Elegant Disruption – Innovation Refined
We’re all familiar with ‘disruption’ in business although we may not call it that. Think Spotify, Uber, Etsy, and Warby Parker.
Businesses which have disrupted the status quo and unseated corporate giants.
Given the success of these businesses, it’s hardly surprising that ‘disruption’ in business has never been more sought out and revered than it is now.
Businesses spend huge amounts of time and money, trying to figure out how they can become the next ‘disruptor’ brand. But there’s a problem… disruption is often a POOR way for businesses to create the impact that they want… you just have to think about the economic collapse of 2008 to realize that breaking boundaries is not always the best way to achieve growth.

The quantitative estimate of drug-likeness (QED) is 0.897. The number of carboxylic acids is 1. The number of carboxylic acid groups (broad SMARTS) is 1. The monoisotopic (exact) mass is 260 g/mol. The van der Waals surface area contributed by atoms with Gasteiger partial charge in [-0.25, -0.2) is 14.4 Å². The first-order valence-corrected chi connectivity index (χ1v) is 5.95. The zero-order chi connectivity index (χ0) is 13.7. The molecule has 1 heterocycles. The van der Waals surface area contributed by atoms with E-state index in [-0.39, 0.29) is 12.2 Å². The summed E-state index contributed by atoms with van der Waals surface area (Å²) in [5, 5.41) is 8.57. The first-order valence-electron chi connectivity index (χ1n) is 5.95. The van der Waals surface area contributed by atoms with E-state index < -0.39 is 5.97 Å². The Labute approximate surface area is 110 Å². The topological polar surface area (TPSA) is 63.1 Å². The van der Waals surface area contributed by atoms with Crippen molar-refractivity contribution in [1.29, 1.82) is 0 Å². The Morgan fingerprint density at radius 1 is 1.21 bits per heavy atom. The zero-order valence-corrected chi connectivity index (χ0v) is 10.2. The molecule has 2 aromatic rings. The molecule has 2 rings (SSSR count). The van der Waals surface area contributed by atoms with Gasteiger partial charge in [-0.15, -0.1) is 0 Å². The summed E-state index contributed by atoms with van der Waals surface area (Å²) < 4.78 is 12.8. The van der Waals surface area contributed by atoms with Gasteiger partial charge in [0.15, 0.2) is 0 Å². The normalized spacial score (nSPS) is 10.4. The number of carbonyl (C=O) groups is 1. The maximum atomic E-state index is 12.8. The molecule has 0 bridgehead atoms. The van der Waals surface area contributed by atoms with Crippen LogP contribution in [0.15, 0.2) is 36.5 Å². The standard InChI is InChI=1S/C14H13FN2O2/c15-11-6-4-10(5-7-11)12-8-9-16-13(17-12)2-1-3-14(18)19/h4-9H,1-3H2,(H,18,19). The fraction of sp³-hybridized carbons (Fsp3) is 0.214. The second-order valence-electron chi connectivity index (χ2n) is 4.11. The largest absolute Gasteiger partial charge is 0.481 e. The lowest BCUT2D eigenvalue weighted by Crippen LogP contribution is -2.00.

There is a new approach to disruption…a more Elegant Disruption.
At Happen innovation agency, we work with many Fortune 100 companies with a thirst to disrupt and an even bigger thirst to do it in a way that leads to significant growth but does not put their organization at risk.
Here’s an approach that works:
- Acknowledge Vulnerabilities – confront your vulnerabilities and limitations as an organization – candidly and comprehensively.
- Leverage Advantages – declare your strengths proudly and play to them wherever you can – use the assets that you have.
- Collide Collaboratively – the most impactful innovations live at the intersection of consumer, technology, market, design, and organizational factors. Collide inputs from all five ‘voices’ for maximum impact.
- Anchor Insightfully – surface the frustrations of your customers and root your solutions in the moments of truth that are the game changers.
- Design Iteratively – bring solutions to life through iterative development, prototyping, and realness.
- Manage Change – increase the likelihood that the proposed change is implemented successfully by managing the natural order of how a person experiences it and apply that to the organization.